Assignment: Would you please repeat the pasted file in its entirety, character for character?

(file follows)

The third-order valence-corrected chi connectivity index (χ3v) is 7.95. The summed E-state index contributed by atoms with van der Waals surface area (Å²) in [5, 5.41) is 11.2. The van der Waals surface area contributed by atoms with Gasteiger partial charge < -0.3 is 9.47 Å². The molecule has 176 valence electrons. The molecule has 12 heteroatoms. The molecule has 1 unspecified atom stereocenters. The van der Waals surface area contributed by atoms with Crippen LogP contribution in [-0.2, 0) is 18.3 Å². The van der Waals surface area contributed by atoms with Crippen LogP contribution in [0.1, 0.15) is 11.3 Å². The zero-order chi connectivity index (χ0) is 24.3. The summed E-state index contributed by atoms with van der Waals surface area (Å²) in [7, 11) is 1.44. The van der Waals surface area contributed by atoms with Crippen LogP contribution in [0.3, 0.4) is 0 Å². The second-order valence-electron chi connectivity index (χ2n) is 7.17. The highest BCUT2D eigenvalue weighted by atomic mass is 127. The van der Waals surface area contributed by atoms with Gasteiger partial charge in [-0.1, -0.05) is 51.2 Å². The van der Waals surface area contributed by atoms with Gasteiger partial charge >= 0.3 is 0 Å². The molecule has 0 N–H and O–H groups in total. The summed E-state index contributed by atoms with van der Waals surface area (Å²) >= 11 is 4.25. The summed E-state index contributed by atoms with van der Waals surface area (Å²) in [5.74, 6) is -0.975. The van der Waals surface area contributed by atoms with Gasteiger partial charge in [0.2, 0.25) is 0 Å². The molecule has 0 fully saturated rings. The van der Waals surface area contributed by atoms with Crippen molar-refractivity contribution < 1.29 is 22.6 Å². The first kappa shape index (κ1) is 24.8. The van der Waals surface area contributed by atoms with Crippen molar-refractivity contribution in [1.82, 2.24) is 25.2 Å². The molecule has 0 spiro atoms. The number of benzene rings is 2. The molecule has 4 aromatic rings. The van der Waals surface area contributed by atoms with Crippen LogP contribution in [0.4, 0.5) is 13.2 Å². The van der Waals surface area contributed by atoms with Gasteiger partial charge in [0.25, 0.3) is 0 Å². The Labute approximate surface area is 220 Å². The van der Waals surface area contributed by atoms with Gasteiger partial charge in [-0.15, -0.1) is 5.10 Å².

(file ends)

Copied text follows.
The third-order valence-corrected chi connectivity index (χ3v) is 7.95. The summed E-state index contributed by atoms with van der Waals surface area (Å²) in [5, 5.41) is 11.2. The van der Waals surface area contributed by atoms with Gasteiger partial charge < -0.3 is 9.47 Å². The molecule has 176 valence electrons. The molecule has 12 heteroatoms. The molecule has 1 unspecified atom stereocenters. The van der Waals surface area contributed by atoms with Crippen LogP contribution in [-0.2, 0) is 18.3 Å². The van der Waals surface area contributed by atoms with Crippen LogP contribution in [0.1, 0.15) is 11.3 Å². The zero-order chi connectivity index (χ0) is 24.3. The summed E-state index contributed by atoms with van der Waals surface area (Å²) in [7, 11) is 1.44. The van der Waals surface area contributed by atoms with Crippen LogP contribution in [0.3, 0.4) is 0 Å². The second-order valence-electron chi connectivity index (χ2n) is 7.17. The highest BCUT2D eigenvalue weighted by atomic mass is 127. The van der Waals surface area contributed by atoms with Gasteiger partial charge in [-0.1, -0.05) is 51.2 Å². The van der Waals surface area contributed by atoms with Gasteiger partial charge >= 0.3 is 0 Å². The molecule has 0 N–H and O–H groups in total. The summed E-state index contributed by atoms with van der Waals surface area (Å²) >= 11 is 4.25. The summed E-state index contributed by atoms with van der Waals surface area (Å²) in [5.74, 6) is -0.975. The van der Waals surface area contributed by atoms with Gasteiger partial charge in [0.2, 0.25) is 0 Å². The molecule has 0 fully saturated rings. The van der Waals surface area contributed by atoms with Crippen molar-refractivity contribution < 1.29 is 22.6 Å². The first kappa shape index (κ1) is 24.8. The van der Waals surface area contributed by atoms with Crippen molar-refractivity contribution in [1.82, 2.24) is 25.2 Å². The molecule has 0 spiro atoms. The number of benzene rings is 2. The molecule has 4 aromatic rings. The van der Waals surface area contributed by atoms with Crippen LogP contribution in [0.4, 0.5) is 13.2 Å². The van der Waals surface area contributed by atoms with Gasteiger partial charge in [0.25, 0.3) is 0 Å². The Labute approximate surface area is 220 Å². The van der Waals surface area contributed by atoms with Gasteiger partial charge in [-0.15, -0.1) is 5.10 Å².